For me, the importance of the Oscars, and the value I assign to a film receiving a nomination or win, is down to a couple things. First is that this is a prestigious award and one that’s long established. It’s a bit circular — “it’s important because it’s important” — but movie fans by and large will agree that, whether we agree with the choices or not, the Oscars are kind of a big deal. And part of that is because, even when we think something doesn’t deserve to win, it’s not really easy to get there. There are hundreds of films released every year. Plenty of them are good films. Only a handful can conceivably make it to the nomination stage. There’s a degree of elitism in that only Academy members — a select group of people from different roles in film making — can vote on the Awards. But that elitism, although it sometimes causes a disconnect with the public, does have an advantage to it: it’s not as easily swayed. Even if I don’t agree with a choice, I respect it a bit more when it’s people who know what they’re talking about, as opposed to a bunch of high schoolers who have time to repeatedly click on a Yahoo poll.

That said, a personal recommendation always carries more immediate weight for me. It is, after all, a question of my entertainment.

Of course, not all awards are created equal. I’m adding the Best Picture Oscar nominees to my watchlist, but I’m not doing the same with most of other Oscars. Maybe Best Animated Feature, because it’s a category that interests me (and is also mercifully smaller). But I don’t expect I’ll be squaring off against all the Best Supporting Actor nominations; I have a feeling that by the time I saw all the films for a given year, I’ll have trouble remembering that detail. It’s easier to keep track of “Best Picture”. I don’t really picture myself making quite a point out of adding films from other awards shows either. Maybe it’s just me, but the Golden Globes always seemed like a bit of an also ran; I like the split on drama/comedy in Best Picture, but it still seems as though if the Globes disagree with the Oscars, it’s the Oscars that everybody listens to. And with other awards, well, nobody’s even paying attention anyway. I could go through the Saturn Awards for Best Sci-Fi and Fantasy film, and maybe I’ll do that just for my own sake, but I don’t know that anybody would be interested in reading my opinion on what they got right and wrong.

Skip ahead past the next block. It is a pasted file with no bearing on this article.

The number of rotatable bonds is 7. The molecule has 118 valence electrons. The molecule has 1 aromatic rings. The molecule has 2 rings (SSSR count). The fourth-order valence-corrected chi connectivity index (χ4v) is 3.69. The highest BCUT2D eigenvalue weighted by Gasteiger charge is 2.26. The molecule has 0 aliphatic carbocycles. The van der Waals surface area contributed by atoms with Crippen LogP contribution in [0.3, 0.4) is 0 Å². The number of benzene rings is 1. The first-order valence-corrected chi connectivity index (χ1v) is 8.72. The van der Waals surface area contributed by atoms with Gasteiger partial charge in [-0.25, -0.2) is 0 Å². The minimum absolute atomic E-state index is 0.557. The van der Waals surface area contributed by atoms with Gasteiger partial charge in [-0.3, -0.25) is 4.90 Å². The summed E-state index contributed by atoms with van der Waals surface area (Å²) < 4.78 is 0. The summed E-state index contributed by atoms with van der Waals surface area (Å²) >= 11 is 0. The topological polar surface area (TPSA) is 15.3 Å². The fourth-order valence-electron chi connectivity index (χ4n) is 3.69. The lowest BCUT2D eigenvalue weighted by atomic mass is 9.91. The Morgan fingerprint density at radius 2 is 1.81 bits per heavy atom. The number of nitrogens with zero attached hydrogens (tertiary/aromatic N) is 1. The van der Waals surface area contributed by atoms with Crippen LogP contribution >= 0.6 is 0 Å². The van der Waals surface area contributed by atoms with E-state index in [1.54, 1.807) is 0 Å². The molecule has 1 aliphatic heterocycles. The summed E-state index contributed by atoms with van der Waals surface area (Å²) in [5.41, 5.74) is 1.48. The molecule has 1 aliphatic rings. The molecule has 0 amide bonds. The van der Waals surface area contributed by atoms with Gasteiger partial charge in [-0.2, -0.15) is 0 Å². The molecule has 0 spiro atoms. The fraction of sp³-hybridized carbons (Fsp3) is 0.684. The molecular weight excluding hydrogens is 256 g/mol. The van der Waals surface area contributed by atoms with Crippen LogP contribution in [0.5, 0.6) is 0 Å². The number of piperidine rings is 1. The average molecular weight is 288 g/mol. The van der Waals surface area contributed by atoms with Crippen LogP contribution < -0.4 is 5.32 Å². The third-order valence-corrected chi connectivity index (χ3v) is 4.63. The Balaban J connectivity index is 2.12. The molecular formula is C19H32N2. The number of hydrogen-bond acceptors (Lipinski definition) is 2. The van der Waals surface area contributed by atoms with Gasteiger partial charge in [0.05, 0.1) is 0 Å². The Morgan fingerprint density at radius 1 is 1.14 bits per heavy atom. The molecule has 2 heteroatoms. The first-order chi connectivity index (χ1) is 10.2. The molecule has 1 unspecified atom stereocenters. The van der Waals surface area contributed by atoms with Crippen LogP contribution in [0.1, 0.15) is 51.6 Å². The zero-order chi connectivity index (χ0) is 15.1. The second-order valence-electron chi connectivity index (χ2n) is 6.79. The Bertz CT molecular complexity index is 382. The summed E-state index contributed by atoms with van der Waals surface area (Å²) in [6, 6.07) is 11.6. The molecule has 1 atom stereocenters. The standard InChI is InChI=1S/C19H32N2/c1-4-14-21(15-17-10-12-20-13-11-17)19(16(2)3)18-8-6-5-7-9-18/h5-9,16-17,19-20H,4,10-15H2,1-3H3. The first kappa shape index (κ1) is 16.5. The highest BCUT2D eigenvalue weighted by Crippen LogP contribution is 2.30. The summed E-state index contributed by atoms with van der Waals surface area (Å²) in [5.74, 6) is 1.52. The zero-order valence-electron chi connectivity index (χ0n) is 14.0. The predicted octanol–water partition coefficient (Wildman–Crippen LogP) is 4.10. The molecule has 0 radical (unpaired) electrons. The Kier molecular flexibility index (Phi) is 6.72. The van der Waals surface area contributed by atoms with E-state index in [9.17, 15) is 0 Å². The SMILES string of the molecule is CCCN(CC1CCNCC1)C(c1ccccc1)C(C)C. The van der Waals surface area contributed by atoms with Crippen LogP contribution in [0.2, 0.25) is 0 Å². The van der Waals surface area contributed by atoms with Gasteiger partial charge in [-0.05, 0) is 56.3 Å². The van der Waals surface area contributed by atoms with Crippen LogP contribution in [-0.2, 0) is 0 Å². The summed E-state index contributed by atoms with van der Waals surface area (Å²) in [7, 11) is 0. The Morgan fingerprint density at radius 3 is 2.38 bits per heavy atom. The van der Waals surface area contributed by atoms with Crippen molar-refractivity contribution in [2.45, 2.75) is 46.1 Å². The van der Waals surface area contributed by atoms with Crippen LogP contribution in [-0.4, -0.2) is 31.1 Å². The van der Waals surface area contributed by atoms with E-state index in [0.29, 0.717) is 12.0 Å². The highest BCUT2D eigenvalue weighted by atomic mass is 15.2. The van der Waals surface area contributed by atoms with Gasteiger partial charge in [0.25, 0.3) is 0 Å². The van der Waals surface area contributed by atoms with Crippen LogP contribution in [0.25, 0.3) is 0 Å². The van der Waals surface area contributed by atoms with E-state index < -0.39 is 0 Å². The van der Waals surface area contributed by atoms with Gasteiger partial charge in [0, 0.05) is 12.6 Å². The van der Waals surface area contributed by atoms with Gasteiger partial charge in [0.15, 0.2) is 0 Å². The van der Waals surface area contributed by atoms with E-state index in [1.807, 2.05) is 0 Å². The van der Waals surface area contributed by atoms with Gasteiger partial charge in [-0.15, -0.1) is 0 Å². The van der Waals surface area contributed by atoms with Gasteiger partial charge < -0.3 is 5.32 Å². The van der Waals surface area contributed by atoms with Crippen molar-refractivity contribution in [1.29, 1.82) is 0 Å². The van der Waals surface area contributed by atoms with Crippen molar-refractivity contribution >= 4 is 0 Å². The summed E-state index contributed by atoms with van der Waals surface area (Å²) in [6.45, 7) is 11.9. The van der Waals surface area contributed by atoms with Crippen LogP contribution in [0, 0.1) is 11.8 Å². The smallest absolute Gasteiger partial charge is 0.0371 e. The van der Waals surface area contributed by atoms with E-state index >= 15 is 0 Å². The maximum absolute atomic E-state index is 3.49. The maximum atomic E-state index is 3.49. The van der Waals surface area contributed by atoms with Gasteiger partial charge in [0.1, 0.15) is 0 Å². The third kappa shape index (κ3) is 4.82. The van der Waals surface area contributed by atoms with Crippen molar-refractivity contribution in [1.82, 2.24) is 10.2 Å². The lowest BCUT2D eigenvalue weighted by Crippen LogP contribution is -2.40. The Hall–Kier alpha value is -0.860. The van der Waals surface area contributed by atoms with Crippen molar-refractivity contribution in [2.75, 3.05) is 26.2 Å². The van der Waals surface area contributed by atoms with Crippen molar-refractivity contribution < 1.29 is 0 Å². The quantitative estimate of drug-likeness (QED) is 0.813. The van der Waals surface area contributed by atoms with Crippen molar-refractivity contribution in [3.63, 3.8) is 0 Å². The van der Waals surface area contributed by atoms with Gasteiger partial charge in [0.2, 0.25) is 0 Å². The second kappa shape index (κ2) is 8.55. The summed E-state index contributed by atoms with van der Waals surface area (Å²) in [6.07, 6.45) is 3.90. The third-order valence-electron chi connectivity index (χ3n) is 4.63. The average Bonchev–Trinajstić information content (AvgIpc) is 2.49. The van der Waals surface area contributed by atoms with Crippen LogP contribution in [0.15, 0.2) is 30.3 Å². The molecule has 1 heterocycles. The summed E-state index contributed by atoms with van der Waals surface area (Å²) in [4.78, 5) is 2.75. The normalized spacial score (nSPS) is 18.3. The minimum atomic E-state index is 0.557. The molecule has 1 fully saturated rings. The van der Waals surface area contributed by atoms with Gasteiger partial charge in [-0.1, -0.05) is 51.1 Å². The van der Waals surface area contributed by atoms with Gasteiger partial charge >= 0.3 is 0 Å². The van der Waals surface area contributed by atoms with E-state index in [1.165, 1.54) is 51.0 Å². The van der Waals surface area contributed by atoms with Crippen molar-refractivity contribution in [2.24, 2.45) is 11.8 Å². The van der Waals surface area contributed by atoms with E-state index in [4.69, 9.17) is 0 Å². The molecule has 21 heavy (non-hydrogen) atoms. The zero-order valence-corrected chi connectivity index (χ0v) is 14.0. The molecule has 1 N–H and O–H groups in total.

So, for now, I’m just in the process of adding Best Picture to my watchlist. But my question to the audience remains open: How much importance do you put on awards, and why?

About Morgan R. Lewis

Fan of movies and other media
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11 Responses to Awarded Value?

  1. The Oscars dont necessarily always equate to “The Best Film”. Obviously they completely ignore movies that they feel aren’t artistic enough, so great popcorn movies go unrecognized, and of course, occasionally they flub it.

    But 99% of the time an Oscar means its a really GOOD film. That’s enough for me to give a movie a shot…

    • Definitely a dearth of popcorn flicks in the Best Picture race… Gladiator counts, I feel, and obviously Return of the King — but I still feel that was a “for the whole trilogy” award and only because they felt obligated to.

      But yes, 99% of the time, it means a very good film. Thus the massive addition to my watchlist.